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Innovation Design Principles

Cisco Chairman, John ChambersPreviously I introduced my book from 2001, Every New Product. And, my intention to update it based on current events. Thus, my new old book… And, this will be my basic theme for my blog for the near future. Today I want to share the underlying concept behind the book: Design Principles

The Need for Innovation

Retiring Cisco CEO John Chambers has made a big call in his last speech in the head role. He predicts:

“40% of businesses in this room, unfortunately, will not exist in a meaningful way in 10 years,” he told the 25,000 attendees, adding that 70% of companies will “attempt” to go digital, but only 30% of those that try it “will be successful.”

The need for innovation is no longer keeping up. It’s staying in business. Will you still be in business in 2025?

(Hat tip to Dr Jason Fox for this reference)

Image: Business Insider Australia

[Tweet “Innovation is no longer about keeping up – it’s about staying alive #innovateordie”]

Trends: What’s Going On?

The first step to innovation is to know what’s going on. You need to be aware of the patterns, the trends and the directions that change is taking us. The goal is not to predict the future, it’s merely to notice what’s happening so you can make informed decisions about where you want to head. This is the crucial context for all strategy. And, it needs to be paired with a willingness to adjust course and let the true strategy emerge as the future unfolds.

The alternative is to put on a blindfold, sit in a corner and hope everything turns out okay. I don’t like your chances…

Every New Thing was based on the underlying trends driving change. In particular, it was based on the technological principles of the shift from the Industrial Age of mechanical technology to the Information Age of computers and digital technology.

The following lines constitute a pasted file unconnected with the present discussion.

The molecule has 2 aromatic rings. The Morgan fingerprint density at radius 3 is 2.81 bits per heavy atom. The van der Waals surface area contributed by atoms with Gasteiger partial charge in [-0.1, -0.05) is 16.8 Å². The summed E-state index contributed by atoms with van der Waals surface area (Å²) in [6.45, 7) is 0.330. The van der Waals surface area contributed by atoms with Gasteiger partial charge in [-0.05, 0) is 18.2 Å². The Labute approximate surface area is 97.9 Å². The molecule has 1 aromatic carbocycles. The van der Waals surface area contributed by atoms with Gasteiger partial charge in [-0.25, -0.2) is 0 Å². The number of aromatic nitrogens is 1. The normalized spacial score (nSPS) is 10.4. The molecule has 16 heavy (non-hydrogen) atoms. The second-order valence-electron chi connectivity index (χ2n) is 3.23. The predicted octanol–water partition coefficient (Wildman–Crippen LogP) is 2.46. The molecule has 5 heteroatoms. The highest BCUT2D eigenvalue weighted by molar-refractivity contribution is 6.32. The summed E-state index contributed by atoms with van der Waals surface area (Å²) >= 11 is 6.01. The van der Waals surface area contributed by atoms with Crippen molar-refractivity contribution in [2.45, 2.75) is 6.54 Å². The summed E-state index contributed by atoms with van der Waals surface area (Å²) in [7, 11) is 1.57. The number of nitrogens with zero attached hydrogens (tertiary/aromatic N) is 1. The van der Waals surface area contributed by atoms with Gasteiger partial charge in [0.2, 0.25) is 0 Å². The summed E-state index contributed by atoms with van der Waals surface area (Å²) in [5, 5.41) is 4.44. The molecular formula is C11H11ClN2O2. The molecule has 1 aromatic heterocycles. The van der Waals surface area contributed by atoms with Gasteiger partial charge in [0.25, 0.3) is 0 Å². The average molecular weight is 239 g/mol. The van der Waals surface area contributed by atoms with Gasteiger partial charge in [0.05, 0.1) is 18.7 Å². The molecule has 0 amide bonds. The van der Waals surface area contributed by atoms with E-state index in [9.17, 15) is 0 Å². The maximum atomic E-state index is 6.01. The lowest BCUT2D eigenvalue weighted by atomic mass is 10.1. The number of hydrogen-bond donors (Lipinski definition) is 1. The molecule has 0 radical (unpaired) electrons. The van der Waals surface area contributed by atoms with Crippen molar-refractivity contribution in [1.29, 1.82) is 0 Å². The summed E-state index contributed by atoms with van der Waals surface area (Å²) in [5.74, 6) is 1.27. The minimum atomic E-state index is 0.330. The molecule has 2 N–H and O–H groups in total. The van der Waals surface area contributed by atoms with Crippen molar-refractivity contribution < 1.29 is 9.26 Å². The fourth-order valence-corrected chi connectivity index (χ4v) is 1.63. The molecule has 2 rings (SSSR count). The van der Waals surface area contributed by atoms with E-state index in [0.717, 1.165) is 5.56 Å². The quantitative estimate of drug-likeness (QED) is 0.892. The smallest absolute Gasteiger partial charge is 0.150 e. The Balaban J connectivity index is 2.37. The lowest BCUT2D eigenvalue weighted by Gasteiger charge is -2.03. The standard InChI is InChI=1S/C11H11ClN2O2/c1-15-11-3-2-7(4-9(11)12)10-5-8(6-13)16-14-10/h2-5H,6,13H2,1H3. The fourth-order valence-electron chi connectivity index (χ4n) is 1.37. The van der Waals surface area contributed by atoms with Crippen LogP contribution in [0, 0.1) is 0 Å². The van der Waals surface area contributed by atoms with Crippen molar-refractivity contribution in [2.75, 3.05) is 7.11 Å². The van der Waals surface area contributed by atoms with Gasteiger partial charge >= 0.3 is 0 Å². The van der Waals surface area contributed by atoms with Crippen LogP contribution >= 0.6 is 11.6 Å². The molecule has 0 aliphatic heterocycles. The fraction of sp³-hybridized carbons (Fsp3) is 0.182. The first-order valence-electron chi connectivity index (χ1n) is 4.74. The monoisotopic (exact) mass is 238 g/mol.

When I first wrote this book in 2001, the Internet was merely at the beginning. So much has changed since then. My challenge is to see if my model of digital technology still fits for the Internet Age.

Design: Create the Future

The second step is to translate the trends into a framework for designing the future. The simple way that Every New Thing does this is to identify seven principles and turn them into seven action-based statements. By asking and engaging in the seven principles you can start to explore some of the possibilities and opportunities of reinventing your product, service or ‘thing’ to meet the needs of your customers in the near future.

The seven principles are:

  1. Inform: tell me something
  2. Electronify: make me electronic and let me do new things
  3. Discern: work it out for me
  4. Relate: work with me
  5. Displace: free me from my location
  6. Personalize: make it just for me
  7. Virtualize: give me the effect without the effort

We talk more about these seven principles in our next post.

 

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